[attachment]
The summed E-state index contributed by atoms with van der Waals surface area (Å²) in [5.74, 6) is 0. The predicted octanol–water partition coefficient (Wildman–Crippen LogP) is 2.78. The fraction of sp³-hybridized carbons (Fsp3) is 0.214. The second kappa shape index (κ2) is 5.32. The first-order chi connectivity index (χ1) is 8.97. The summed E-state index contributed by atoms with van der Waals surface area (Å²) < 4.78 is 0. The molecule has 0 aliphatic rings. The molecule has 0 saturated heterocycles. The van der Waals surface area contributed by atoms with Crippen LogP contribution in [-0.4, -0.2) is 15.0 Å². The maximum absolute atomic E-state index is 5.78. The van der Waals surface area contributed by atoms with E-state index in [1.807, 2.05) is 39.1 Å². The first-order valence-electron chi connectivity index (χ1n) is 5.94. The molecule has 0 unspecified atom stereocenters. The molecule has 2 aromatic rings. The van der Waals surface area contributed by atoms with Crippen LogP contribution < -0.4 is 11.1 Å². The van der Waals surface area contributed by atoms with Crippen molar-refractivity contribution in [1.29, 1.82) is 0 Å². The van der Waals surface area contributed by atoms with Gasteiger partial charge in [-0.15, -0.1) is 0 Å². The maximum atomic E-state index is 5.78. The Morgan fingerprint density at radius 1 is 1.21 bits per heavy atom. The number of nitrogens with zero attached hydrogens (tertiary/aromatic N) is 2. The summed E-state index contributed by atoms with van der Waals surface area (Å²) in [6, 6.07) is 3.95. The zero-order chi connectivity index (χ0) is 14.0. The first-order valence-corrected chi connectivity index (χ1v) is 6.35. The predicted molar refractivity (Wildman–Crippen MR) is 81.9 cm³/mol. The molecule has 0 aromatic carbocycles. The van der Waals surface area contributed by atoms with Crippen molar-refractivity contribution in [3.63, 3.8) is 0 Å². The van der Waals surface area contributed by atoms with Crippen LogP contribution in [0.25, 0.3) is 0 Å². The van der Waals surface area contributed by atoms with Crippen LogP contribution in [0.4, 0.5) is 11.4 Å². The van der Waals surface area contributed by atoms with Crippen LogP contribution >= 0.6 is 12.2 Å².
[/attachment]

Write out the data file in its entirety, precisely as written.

The summed E-state index contributed by atoms with van der Waals surface area (Å²) in [5.74, 6) is 0. The predicted octanol–water partition coefficient (Wildman–Crippen LogP) is 2.78. The fraction of sp³-hybridized carbons (Fsp3) is 0.214. The second kappa shape index (κ2) is 5.32. The first-order chi connectivity index (χ1) is 8.97. The summed E-state index contributed by atoms with van der Waals surface area (Å²) < 4.78 is 0. The molecule has 0 aliphatic rings. The molecule has 0 saturated heterocycles. The van der Waals surface area contributed by atoms with Crippen LogP contribution in [-0.4, -0.2) is 15.0 Å². The maximum absolute atomic E-state index is 5.78. The van der Waals surface area contributed by atoms with E-state index in [1.807, 2.05) is 39.1 Å². The first-order valence-electron chi connectivity index (χ1n) is 5.94. The molecule has 0 unspecified atom stereocenters. The molecule has 2 aromatic rings. The van der Waals surface area contributed by atoms with Crippen LogP contribution < -0.4 is 11.1 Å². The van der Waals surface area contributed by atoms with Crippen molar-refractivity contribution in [1.29, 1.82) is 0 Å². The van der Waals surface area contributed by atoms with Gasteiger partial charge in [-0.15, -0.1) is 0 Å². The maximum atomic E-state index is 5.78. The Morgan fingerprint density at radius 1 is 1.21 bits per heavy atom. The number of nitrogens with zero attached hydrogens (tertiary/aromatic N) is 2. The summed E-state index contributed by atoms with van der Waals surface area (Å²) in [6, 6.07) is 3.95. The zero-order chi connectivity index (χ0) is 14.0. The first-order valence-corrected chi connectivity index (χ1v) is 6.35. The predicted molar refractivity (Wildman–Crippen MR) is 81.9 cm³/mol. The molecule has 0 aromatic carbocycles. The van der Waals surface area contributed by atoms with Crippen molar-refractivity contribution in [3.63, 3.8) is 0 Å². The van der Waals surface area contributed by atoms with Crippen LogP contribution in [0.25, 0.3) is 0 Å². The van der Waals surface area contributed by atoms with Crippen LogP contribution in [0.4, 0.5) is 11.4 Å². The van der Waals surface area contributed by atoms with Crippen LogP contribution >= 0.6 is 12.2 Å².